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"In the complete factorization of $y^2 - 4 - x^2 + 4x$, one of it's factors is"

A) $x - 4$

B) $y + 2$

C) $y - x - 2$

D) $y - x + 2$

I did a little calculator trick I always use. I got it wrong. I've decided to study more deeply the steps required to properly answer this manually.

However, unfortunately I couldn't understand what someone explained to me a while back. Can someone enlighten me here? I find it puzzling how to get the complete factorization of such thing.

Btw, I chose D. Got it wrong. I believe it was C after some extra calculation, but I am not sure anymore...

Thanks.

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1  
Hints: can you factorize $x^2-4x+4$? And $y^2-z^2$ for any $z$? –  Did May 9 '11 at 5:33
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Hint: You are looking at $y^2-(x-2)^2$. Now recall the factorization of $u^2-v^2$. –  André Nicolas May 9 '11 at 5:33

3 Answers 3

up vote 4 down vote accepted

D is the correct answer:

\begin{align*} y^2-4-x^2+4x &= y^2- (x^2-4x+4)\\ &=y^2-(x-2)^2\\ &=\left(y+(x-2) \right) \left(y-(x-2) \right)\\ &=(y+x-2)(y-x+2) \end{align*}

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I had made corrections using align environment so that it looks neat. –  user9413 May 9 '11 at 5:35
    
Please edit it. –  user9413 May 9 '11 at 5:35
    
Whoa, I wouldn't have been able to figure those steps you did. Is there are... specific order of... instructions I need? –  Zol Tun Kul May 9 '11 at 5:53
    
@Omega: The key idea for this problem occurs on the first line - it is to group the terms with the same variable (keep all the $y$'s on one side, and move all the $x$'s to the other, adding in negatives where necessary so we can group all the $x$'s in one big expression surrounded by parentheses. On the second line, we notice that the term consisting of only $x$'s can be factored itself; there is no trick here, you just have to practice noticing that $x^2-2ax+a^2=(x-a)^2$ for any number $a$. After that, you can use another rule you should be familiar with, the difference of squares rule. –  Zev Chonoles May 9 '11 at 6:00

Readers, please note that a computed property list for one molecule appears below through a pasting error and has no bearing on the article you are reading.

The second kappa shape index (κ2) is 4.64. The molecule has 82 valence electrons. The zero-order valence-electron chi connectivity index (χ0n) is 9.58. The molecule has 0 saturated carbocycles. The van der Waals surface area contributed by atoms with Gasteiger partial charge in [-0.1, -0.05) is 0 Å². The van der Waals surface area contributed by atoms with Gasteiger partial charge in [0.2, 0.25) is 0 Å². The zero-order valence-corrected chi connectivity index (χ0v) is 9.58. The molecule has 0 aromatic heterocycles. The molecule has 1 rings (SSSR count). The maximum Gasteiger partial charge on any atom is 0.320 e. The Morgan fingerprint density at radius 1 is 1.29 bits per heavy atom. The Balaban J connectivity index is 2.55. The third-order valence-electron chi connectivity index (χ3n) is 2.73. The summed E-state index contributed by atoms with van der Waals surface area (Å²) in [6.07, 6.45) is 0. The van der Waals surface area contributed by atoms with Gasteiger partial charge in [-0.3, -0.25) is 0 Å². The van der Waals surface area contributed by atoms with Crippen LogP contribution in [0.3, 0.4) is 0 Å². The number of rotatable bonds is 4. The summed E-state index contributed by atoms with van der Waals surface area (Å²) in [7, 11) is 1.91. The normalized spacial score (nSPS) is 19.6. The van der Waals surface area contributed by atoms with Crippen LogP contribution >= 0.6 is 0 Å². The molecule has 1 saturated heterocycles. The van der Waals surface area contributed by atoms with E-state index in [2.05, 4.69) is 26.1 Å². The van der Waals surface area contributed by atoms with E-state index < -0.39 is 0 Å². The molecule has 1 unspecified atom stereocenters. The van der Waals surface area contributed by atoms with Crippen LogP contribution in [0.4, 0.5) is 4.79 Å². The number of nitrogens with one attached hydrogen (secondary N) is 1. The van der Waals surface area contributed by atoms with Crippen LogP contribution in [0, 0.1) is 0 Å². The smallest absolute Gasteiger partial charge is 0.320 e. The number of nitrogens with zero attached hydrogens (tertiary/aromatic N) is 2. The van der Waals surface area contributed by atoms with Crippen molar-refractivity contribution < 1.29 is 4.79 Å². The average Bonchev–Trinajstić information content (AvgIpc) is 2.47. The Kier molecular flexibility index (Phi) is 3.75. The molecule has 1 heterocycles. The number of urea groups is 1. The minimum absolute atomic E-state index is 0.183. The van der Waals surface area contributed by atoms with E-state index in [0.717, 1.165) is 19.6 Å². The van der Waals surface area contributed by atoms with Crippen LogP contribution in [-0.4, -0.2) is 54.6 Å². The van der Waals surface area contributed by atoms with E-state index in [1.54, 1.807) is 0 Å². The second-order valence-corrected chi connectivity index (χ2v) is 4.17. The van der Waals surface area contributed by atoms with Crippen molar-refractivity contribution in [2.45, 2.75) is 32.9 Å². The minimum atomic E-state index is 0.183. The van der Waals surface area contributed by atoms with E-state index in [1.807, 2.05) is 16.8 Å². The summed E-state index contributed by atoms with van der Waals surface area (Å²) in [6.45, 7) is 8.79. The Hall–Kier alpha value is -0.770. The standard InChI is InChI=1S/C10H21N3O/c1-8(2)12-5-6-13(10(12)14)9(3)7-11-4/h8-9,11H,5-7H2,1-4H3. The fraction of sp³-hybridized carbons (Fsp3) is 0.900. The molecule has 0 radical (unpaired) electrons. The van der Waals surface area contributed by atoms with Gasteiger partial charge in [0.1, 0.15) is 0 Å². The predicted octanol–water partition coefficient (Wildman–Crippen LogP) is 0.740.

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This is all hinted at in the comments posted underneath your question. Now, the process we used for this problem is by no means universal; but what I would advise in general, so that you are able to come up with this kind of answer yourself in the future, is to remember the important factoring formulas (such as $a^2-b^2=(a+b)(a-b)$), especially understanding why they work, and (this next bit is key) being comfortable noticing a factorization pattern like $a^2-b^2$ or $(a+b)(a-b)$ when $a$ and $b$ might be complicated expressions themselves. –  Zev Chonoles May 9 '11 at 6:03

Complete the square in $x$ and everything should be clear.

Not that I particularly encourage this, but you can rule out each of the choices by picking values of $x$ and $y$ such that exactly one of the four choices is equal to zero and then plugging those values into the original expression. For the four choices you can pick $(x, y) = (4, 0), (1, -2), (0, 2), (2, 0)$ respectively.

Alternately, since all of the factors are linear you can just solve for one variable in one of the linear factors and then plug the corresponding expression into the original expression to see if it equals zero.

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HINT $\ $ If $\rm\ deg_{\:y}\ c = 0\ $ then $\rm\:\ y^2 - c\ $ is reducible $\rm\: \iff\ c = b^2$

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